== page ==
Capable of transferring tens of gigabits per second, PCIe is much faster than its predecessors. Most buses were parallel and shared. A shared bus architecture means that multiple devices use the same wires to transfer data. PCIe makes use of dedicated, point-to-pint connections. A parallel bus architecture as used in traditional PCI means that you send each word of data over multiple wires. PCIe uses a serial bus architecture and sends all bits in a message through a single connection, known as a a lane, much like a network packet.
The CPU talks to memory over a fast DDR3 bus, to an external graphics device over PCIe and to all other devices via a hub over a DMI(Direct Media Interface) bus.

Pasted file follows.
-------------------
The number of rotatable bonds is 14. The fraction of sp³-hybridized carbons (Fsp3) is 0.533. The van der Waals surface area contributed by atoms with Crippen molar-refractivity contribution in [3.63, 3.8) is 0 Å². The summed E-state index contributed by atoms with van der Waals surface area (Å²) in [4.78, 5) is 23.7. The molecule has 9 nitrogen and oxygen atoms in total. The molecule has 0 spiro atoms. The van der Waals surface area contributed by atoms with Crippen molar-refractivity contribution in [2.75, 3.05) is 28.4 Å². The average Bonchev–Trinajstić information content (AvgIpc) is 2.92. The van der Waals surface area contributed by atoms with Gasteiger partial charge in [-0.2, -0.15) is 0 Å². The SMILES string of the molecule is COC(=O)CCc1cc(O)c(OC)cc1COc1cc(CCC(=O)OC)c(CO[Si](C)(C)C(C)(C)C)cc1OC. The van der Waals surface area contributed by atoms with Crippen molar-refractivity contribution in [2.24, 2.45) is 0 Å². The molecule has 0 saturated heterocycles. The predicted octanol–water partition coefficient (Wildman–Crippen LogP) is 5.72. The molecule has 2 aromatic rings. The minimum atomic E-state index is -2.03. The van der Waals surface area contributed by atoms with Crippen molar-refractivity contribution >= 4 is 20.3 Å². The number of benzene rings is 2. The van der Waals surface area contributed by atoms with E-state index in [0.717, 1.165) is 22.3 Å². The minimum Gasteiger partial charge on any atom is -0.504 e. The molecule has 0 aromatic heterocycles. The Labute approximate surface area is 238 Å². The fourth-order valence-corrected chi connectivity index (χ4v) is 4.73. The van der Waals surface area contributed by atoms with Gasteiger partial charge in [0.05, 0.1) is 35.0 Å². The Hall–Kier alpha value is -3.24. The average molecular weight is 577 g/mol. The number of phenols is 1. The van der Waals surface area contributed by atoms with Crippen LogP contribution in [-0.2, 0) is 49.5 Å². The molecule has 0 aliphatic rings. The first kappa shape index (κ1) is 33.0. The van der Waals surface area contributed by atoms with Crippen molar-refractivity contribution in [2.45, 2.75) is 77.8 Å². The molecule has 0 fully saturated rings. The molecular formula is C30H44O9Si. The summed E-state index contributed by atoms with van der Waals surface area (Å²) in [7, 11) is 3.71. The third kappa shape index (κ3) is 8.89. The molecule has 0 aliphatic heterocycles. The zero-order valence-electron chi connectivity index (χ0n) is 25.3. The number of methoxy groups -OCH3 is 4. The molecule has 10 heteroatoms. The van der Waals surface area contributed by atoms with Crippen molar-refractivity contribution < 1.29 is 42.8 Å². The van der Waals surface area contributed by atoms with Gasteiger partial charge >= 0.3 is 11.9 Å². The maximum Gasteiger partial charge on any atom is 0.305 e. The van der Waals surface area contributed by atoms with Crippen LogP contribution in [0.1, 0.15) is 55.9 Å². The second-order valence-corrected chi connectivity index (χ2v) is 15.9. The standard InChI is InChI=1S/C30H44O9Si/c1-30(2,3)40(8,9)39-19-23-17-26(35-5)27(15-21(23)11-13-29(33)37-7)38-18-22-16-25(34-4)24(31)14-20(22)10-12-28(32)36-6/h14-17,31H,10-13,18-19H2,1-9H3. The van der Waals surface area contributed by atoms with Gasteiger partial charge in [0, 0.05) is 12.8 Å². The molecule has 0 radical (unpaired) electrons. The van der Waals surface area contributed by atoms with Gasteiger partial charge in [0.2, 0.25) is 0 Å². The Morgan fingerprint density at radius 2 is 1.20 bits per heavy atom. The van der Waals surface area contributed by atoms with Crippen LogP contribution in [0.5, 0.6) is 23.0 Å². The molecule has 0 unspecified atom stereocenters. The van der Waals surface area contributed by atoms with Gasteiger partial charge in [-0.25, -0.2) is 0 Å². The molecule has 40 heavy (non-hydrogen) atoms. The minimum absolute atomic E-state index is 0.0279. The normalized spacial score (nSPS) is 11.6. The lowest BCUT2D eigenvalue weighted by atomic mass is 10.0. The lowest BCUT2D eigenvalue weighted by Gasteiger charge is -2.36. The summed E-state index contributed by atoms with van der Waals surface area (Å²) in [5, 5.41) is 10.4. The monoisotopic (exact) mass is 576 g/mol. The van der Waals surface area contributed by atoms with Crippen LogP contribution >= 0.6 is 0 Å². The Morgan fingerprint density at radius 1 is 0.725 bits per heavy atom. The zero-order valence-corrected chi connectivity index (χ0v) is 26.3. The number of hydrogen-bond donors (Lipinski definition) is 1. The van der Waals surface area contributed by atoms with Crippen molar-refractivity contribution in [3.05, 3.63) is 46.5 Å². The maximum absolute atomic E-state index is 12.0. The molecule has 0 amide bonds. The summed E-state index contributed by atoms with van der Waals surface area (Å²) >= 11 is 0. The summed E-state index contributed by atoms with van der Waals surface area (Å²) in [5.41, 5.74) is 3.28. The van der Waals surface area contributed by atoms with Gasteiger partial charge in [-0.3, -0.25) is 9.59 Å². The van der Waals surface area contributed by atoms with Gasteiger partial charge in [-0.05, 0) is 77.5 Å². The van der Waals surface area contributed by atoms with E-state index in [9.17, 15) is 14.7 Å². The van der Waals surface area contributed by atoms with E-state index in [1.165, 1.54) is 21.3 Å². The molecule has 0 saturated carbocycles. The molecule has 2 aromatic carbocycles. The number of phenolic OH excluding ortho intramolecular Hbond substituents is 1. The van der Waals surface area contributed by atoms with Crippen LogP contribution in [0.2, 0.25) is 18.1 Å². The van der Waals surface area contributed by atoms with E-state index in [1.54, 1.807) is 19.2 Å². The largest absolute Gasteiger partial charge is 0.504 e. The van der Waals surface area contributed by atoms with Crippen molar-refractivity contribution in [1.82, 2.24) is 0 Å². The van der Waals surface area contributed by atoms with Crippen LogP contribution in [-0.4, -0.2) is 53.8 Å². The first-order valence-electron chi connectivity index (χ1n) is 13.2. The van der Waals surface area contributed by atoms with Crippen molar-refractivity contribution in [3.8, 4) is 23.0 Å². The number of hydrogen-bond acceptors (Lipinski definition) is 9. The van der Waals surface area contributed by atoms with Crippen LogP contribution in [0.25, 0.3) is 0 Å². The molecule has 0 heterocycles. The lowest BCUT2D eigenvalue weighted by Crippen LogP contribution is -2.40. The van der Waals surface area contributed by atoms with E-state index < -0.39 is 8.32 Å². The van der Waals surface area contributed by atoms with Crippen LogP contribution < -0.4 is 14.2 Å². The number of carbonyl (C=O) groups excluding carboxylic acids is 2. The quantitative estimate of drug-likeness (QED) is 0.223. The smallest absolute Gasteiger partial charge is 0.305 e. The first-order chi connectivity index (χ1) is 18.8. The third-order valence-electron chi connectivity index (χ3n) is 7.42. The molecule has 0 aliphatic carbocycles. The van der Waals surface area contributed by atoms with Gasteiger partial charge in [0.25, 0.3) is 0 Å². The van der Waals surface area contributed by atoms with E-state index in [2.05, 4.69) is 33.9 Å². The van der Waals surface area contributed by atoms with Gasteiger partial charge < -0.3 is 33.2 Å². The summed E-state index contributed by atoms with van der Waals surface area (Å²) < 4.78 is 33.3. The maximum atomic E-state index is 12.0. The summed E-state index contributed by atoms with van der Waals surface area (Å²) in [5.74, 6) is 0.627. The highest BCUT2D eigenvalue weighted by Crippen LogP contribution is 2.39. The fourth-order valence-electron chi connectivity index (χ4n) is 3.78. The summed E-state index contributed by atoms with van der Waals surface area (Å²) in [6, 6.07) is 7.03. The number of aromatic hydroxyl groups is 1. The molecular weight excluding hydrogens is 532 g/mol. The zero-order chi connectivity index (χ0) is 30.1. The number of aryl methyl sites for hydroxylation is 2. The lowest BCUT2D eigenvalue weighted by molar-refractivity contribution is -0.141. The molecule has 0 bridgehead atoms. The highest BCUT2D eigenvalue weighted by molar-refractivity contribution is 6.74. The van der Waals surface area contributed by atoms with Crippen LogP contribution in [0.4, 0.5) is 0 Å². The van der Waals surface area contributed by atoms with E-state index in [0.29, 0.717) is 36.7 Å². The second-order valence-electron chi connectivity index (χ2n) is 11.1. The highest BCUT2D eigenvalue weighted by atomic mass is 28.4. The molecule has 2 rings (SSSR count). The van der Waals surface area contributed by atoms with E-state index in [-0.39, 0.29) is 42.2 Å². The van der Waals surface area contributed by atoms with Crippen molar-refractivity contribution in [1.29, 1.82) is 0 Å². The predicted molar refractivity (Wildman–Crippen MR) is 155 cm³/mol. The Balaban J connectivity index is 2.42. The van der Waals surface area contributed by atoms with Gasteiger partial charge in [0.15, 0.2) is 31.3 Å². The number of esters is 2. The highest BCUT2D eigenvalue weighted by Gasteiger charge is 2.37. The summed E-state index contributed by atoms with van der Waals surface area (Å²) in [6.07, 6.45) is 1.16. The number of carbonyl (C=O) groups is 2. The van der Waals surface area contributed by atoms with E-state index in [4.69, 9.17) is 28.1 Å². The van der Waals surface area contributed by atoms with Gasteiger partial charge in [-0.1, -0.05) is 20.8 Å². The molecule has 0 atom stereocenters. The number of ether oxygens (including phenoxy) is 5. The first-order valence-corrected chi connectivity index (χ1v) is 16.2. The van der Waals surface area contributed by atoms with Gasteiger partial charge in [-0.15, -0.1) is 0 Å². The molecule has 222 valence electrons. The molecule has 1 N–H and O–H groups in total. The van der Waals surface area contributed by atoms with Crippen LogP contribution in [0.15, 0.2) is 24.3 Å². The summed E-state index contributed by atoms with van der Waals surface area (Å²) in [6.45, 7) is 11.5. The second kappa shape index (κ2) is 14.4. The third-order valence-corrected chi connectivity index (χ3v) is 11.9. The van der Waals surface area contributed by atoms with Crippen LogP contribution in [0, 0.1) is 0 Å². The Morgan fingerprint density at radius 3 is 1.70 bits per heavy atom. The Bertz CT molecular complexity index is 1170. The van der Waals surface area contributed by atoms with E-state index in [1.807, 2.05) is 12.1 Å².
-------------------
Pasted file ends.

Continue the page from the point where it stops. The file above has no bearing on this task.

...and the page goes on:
The USB(Universal Serial Bus) was invented to attach all the slow I/O devices. USB uses a small connector with four to eleven wires, some of which supply electrical power to the USB devices or connect to ground. Any USB device can be connected to a computer and it will function immediately, without requiring a reboot.
The SCSI(Small Computer System Interface) bus is a high-performance bus intended for fast disks, scanners, and other devices needing considerable band width.
What plug and play does is have the system automatically collect information about the I/O devices, centrally assign interrupt levels and I/O addresses, and then tell each card what its number are.
Booting the Computer
Every PC contains a parentboard. On the parentboard is a program called the system BIOS. The BIOS contains low-level I/O software, including procedures to read the keyboard, write to the screen, and do disk I/O, among other things.
BIOS first checks to see how much RAM is installed and whether the keyboard and other basic devices are installed and responding correctly. It starts out by scanning the PCIe and PCI buses to detect all the devices attached to them.